We took everyone inside and played the 30 minute compilation track I had mixed together and it had a lightning effect on everyone. Some of the former students spotted the rented gear and started to plug in the guitars and warm up. Soon thereafter the amps were wailing and the neighbours became aware that sometime big was up at our house (it was loud). Some of the parents exited at that point, but others stayed on for several hours, at a safe distance in the backyard, listening to the music and catching up themselves on conversations and relationships that were rekindled. The jam session continued until 3am - no-one really wanted it to end.
Click here for a Video of the reunion Jam Session (2002) (6:38 min:sec, 41MB)
Three things were deeply touching for many of us as we reflect on the event:
When Kitty Carson pulled out her recorder, sat down, and asked me for another glass of wine, saying to me: 'I'm not going home, I'm jamming with my boys. This was a big part of my life and I want to re-live it again.'
When Kitty's son, Peter, who was a towering musician as a youth (and who is extensively featured in the tapes), and had suffered with debilitating illness that kept him from playing music for many years, sat down at the keyboards later in the evening, and literally tore the keys off with a virtuoso performance that left everyone's jaws slack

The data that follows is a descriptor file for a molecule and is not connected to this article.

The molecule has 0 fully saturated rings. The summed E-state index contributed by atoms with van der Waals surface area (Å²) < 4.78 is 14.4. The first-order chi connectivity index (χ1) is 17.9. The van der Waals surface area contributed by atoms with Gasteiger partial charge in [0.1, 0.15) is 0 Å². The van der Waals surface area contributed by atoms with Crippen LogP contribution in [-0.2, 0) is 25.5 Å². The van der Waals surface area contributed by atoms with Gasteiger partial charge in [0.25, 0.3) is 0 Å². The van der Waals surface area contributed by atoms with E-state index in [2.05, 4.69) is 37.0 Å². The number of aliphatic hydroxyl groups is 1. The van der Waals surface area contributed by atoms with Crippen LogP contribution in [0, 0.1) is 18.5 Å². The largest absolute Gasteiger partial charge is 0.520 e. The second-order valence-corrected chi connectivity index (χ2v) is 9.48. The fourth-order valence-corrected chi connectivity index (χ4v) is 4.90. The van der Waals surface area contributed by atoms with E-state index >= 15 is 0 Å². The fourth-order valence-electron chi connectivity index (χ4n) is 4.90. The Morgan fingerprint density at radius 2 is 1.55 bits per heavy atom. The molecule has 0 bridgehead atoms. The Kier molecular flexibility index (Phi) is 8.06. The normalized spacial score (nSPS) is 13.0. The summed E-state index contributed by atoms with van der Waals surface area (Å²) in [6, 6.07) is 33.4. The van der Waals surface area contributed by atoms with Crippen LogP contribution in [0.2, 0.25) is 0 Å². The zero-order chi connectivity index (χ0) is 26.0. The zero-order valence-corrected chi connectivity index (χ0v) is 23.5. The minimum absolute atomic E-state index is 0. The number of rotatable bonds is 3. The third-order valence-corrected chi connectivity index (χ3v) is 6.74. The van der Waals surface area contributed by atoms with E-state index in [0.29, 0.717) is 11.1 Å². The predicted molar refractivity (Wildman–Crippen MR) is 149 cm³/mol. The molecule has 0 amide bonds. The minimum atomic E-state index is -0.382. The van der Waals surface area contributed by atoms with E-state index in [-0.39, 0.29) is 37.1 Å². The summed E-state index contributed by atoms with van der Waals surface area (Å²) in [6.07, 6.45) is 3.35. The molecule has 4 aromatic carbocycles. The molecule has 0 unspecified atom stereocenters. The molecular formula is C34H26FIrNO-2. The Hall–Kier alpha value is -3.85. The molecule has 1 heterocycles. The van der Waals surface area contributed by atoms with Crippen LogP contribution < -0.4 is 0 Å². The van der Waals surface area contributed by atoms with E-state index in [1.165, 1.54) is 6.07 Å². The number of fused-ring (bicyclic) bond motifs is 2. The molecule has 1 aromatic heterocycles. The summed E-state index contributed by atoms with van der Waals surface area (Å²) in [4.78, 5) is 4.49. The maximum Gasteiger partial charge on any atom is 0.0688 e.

When I received phone calls and letters from the parents after the event saying how meaningful it had been for them too (in particular, one parent explained to me 'I was very focused on my career at that point in our lives and didn't realize until later on that I had missed out on much of my sons musical exploits - thank you for allowing me to retroactively experience this with them')
Life is what you make it, and even though there was a ton of time and effort applied to pull off this event, it was absolutely worth every penny, every last ounce of effort. I wish we could do it again but this was a once-in-a-life-time occurrence for us all.
Howard Airey on bass, Dave Bailey on keyboards:
Greg Ferguson on guitar, Dave Bailey on guitar, and David Gaudry on bass:
Mrs 'Kitty' Carson, our elementary school music teacher, jamming with 'her boys' at age 90:
My brother Douglas, finally pulling out his horn and joining in:
Douglas, my son Perry, Geof Auchinleck, and Rob Ferguson on drums:
Peter Carson, grand master of all instruments, rips the keys with a stunning rendition of Chicago's '25 or 6 to 4':
* Audio files are encoded in Apple iTunes/QuickTime AAC format (128kbits/s). If you do not have Apple QuickTime installed, you can download it from: www.apple.com/quicktime/download